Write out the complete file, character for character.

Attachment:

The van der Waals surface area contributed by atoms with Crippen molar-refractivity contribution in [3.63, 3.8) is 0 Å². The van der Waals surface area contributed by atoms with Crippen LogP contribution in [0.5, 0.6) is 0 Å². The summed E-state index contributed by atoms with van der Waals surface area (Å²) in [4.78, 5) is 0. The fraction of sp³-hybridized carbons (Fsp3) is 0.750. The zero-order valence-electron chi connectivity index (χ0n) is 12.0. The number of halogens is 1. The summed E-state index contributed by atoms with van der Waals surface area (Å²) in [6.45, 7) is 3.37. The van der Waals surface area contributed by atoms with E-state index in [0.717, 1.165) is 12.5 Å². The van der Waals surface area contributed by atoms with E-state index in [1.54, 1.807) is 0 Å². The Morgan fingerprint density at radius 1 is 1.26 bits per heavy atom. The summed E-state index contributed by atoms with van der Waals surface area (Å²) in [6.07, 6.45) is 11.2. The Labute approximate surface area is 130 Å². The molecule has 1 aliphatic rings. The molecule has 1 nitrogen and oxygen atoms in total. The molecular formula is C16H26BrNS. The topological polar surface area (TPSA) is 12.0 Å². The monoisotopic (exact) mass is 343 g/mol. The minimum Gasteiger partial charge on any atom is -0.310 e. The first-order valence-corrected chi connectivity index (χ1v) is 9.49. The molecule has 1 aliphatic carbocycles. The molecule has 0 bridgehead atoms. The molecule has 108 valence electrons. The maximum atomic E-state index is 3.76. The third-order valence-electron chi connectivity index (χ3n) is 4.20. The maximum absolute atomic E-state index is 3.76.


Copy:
The van der Waals surface area contributed by atoms with Crippen molar-refractivity contribution in [3.63, 3.8) is 0 Å². The van der Waals surface area contributed by atoms with Crippen LogP contribution in [0.5, 0.6) is 0 Å². The summed E-state index contributed by atoms with van der Waals surface area (Å²) in [4.78, 5) is 0. The fraction of sp³-hybridized carbons (Fsp3) is 0.750. The zero-order valence-electron chi connectivity index (χ0n) is 12.0. The number of halogens is 1. The summed E-state index contributed by atoms with van der Waals surface area (Å²) in [6.45, 7) is 3.37. The van der Waals surface area contributed by atoms with E-state index in [0.717, 1.165) is 12.5 Å². The van der Waals surface area contributed by atoms with E-state index in [1.54, 1.807) is 0 Å². The Morgan fingerprint density at radius 1 is 1.26 bits per heavy atom. The summed E-state index contributed by atoms with van der Waals surface area (Å²) in [6.07, 6.45) is 11.2. The Labute approximate surface area is 130 Å². The molecule has 1 aliphatic rings. The molecule has 1 nitrogen and oxygen atoms in total. The molecular formula is C16H26BrNS. The topological polar surface area (TPSA) is 12.0 Å². The monoisotopic (exact) mass is 343 g/mol. The minimum Gasteiger partial charge on any atom is -0.310 e. The first-order valence-corrected chi connectivity index (χ1v) is 9.49. The molecule has 1 aliphatic carbocycles. The molecule has 0 bridgehead atoms. The molecule has 108 valence electrons. The maximum atomic E-state index is 3.76. The third-order valence-electron chi connectivity index (χ3n) is 4.20. The maximum absolute atomic E-state index is 3.76.